With each new school year usually comes fresh packs of newly sharpened pencils, blank composition books ready for a semester’s worth of notes and assignments to go into sturdy new book bags.

Many students from struggling families in the Charlotte and Lake Norman regions, however, won’t be so lucky when the year’s first school bell rings. Some local businesses and nonprofits are banding together to make sure each student begins the upcoming school year with the supplies he or she needs.

“We see students coming to school every year, of all ages, who do not have their own school supplies,” May Johnston, community relations director with Communities In Schools of Charlotte-Mecklenburg. “For a parent who has three kids who are in school, it can be $300 or upward (to pay for school supplies) and that can just be out of reach for big families.”

Communities In Schools of Charlotte-Mecklenburg, with help from WSOC-TV Channel 9 and Classroom Central, will hold its annual School Tools campaign throughout August. The school supplies collected from the drive will go to needy students in 22 counties, including Mecklenburg and Iredell.

Last year’s supply drive netted about 813,000 items, Sarah Porter, director of communications for Classroom Central, said.

“Last year was a record year for us,” Porter said. “But we looked at how long it took us to distribute the items and found that it took a little more than a month to collect them and a little less than six weeks to distribute them.”

So this year – to celebrate Classroom Central’s 10th birthday – School Tools organizers are aiming for more than one million items.

Classroom Central itself works as a kind of “supply bank” for six school districts: Charlotte-Mecklenburg, Iredell-Statesville, Union, Kannapolis, Gaston and Rock Hill. Teachers employed at schools where more than half the student body qualifies for free or reduced price lunches can “shop” at the store for free once a month.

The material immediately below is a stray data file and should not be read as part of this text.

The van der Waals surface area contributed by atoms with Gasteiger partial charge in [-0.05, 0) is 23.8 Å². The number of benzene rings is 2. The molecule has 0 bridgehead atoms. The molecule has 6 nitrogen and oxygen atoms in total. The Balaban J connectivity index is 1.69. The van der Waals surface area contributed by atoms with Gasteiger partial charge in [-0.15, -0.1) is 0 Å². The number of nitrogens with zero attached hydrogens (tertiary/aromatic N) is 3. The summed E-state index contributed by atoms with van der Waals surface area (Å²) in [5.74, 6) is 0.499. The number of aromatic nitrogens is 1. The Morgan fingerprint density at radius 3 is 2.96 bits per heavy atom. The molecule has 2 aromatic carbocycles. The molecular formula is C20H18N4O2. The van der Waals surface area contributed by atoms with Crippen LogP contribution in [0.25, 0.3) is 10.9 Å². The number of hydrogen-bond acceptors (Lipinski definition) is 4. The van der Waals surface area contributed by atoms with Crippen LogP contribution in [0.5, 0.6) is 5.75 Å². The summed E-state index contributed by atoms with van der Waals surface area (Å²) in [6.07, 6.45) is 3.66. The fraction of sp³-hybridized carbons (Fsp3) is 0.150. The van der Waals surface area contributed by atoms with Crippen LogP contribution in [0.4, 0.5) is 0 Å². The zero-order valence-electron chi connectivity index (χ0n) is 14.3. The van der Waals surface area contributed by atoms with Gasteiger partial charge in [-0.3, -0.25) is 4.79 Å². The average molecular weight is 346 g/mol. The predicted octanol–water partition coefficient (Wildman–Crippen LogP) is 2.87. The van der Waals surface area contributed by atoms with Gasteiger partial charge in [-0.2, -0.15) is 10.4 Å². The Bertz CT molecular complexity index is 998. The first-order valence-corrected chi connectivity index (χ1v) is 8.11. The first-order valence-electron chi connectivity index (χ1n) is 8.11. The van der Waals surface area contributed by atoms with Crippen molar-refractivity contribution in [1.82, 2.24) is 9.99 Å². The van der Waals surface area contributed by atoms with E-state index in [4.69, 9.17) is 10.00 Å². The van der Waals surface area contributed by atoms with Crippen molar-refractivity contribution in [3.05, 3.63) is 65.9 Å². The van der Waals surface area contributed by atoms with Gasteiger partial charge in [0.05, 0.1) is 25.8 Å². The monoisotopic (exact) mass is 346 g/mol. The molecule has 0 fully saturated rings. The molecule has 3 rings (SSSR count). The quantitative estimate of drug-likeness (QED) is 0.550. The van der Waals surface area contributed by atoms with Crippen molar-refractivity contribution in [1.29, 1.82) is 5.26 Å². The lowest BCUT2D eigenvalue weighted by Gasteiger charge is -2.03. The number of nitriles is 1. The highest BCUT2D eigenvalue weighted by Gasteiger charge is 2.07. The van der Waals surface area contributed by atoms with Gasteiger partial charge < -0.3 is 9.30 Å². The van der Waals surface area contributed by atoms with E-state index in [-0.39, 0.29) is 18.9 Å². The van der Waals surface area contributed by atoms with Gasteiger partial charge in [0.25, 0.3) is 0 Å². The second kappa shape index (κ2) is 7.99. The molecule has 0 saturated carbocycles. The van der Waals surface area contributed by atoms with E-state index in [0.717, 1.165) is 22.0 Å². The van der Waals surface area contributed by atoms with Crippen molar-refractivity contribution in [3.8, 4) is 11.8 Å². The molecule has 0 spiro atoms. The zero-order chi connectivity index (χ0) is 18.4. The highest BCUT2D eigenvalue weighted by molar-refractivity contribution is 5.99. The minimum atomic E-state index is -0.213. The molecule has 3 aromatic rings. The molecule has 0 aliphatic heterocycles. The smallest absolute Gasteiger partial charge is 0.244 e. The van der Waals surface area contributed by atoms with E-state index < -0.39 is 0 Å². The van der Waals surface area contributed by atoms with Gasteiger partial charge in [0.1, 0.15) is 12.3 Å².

Porter said the most needed items for the drive are book bags, pens, pencils, highlighters, markers, glue sticks, loose-leaf notebook paper, pocket folders, rulers and erasers.

“We need everything and anything that we all used as children when we were back in school,” Porter said. “Pencils don’t last very long and neither does a backpack.”

A Child’s Place, an organization that works to support Charlotte-Mecklenburg Schools’ nearly 5,000 homeless students, will also hold a school supply drive until classes start Aug. 27. The school district’s homeless population has increased by 4.5 percent from last year’s estimate, according to a news release from the organization.

“Most of the time, these children are undergoing tremendous hardships before school even starts,” Annabelle Suddreth, A Child’s Place director, said in a statement. “We want to make their lives easier by providing them with school supplies and public school uniforms. This way, they can go to school and not have to worry about those things. They can focus on getting an education and making new friends.”

Want to get involved?

The School Tools campaign provides many ways for Lake Norman area residents to donate.

• Businesses or nonprofits can put together “mini-drives” and take donations to Classroom Central, 2116 Wilkinson Blvd., Charlotte, by Aug. 31.

• Drop off donations at any of WSOC-TV Channel 9’s Family Focus partner locations in Mecklenburg County during August: Ashley Furniture Home, Hendrick Honda, COIT Carpet and Air Duct Cleaners and Showmars Restaurants.

• Drop off donations at WSOC-TV Channel 9’s studio, 1901 N. Tryon St., on Aug. 8.

• Leave school supply donation bags at mailboxes for collection Aug. 18. U.S. Postal Service letter carriers will collect donations from homes in Lake Norman counties for free.

• Donate money to School Tools directly at www.wsoctv.com/s/school-tools.  Donors can designate the school district they want their money to go to through the website.

To support A Child’s Place’s school supply drive, drop off donations at the organization’s office, 601 E. Fifth St., Suite 230, Charlotte, between 8:30 a.m. and 4:30 p.m. Monday to Friday. A Child’s Place also has a wish-list registry with www.Walmart.com and www.Target.com.

From The Herald Weekly, July 20, 2012

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